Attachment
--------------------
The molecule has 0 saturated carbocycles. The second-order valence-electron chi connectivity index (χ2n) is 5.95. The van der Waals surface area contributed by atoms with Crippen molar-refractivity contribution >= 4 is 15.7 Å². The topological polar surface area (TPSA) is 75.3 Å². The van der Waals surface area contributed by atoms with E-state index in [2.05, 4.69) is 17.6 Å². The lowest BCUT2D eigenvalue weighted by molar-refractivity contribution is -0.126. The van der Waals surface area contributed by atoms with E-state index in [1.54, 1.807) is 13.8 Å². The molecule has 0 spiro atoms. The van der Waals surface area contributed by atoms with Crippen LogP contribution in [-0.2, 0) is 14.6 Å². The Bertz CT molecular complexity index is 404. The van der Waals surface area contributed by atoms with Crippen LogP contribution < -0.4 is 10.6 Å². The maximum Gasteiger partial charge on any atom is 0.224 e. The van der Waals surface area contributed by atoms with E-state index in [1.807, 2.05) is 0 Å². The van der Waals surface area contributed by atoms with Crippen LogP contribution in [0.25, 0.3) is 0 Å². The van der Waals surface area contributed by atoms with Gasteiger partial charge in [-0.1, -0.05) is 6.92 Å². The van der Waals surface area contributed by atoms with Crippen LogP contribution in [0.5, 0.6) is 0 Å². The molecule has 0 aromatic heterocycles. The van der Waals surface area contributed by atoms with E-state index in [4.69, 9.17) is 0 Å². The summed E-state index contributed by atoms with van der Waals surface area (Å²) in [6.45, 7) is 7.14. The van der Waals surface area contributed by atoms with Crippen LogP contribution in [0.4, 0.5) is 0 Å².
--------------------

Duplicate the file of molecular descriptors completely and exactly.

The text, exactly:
The molecule has 0 saturated carbocycles. The second-order valence-electron chi connectivity index (χ2n) is 5.95. The van der Waals surface area contributed by atoms with Crippen molar-refractivity contribution >= 4 is 15.7 Å². The topological polar surface area (TPSA) is 75.3 Å². The van der Waals surface area contributed by atoms with E-state index in [2.05, 4.69) is 17.6 Å². The lowest BCUT2D eigenvalue weighted by molar-refractivity contribution is -0.126. The van der Waals surface area contributed by atoms with E-state index in [1.54, 1.807) is 13.8 Å². The molecule has 0 spiro atoms. The van der Waals surface area contributed by atoms with Crippen LogP contribution in [-0.2, 0) is 14.6 Å². The Bertz CT molecular complexity index is 404. The van der Waals surface area contributed by atoms with Crippen LogP contribution < -0.4 is 10.6 Å². The maximum Gasteiger partial charge on any atom is 0.224 e. The van der Waals surface area contributed by atoms with E-state index in [1.807, 2.05) is 0 Å². The van der Waals surface area contributed by atoms with Crippen LogP contribution in [0.25, 0.3) is 0 Å². The van der Waals surface area contributed by atoms with Gasteiger partial charge in [-0.1, -0.05) is 6.92 Å². The van der Waals surface area contributed by atoms with Crippen LogP contribution in [0.5, 0.6) is 0 Å². The molecule has 0 aromatic heterocycles. The van der Waals surface area contributed by atoms with E-state index in [4.69, 9.17) is 0 Å². The summed E-state index contributed by atoms with van der Waals surface area (Å²) in [6.45, 7) is 7.14. The van der Waals surface area contributed by atoms with Crippen LogP contribution in [0.4, 0.5) is 0 Å².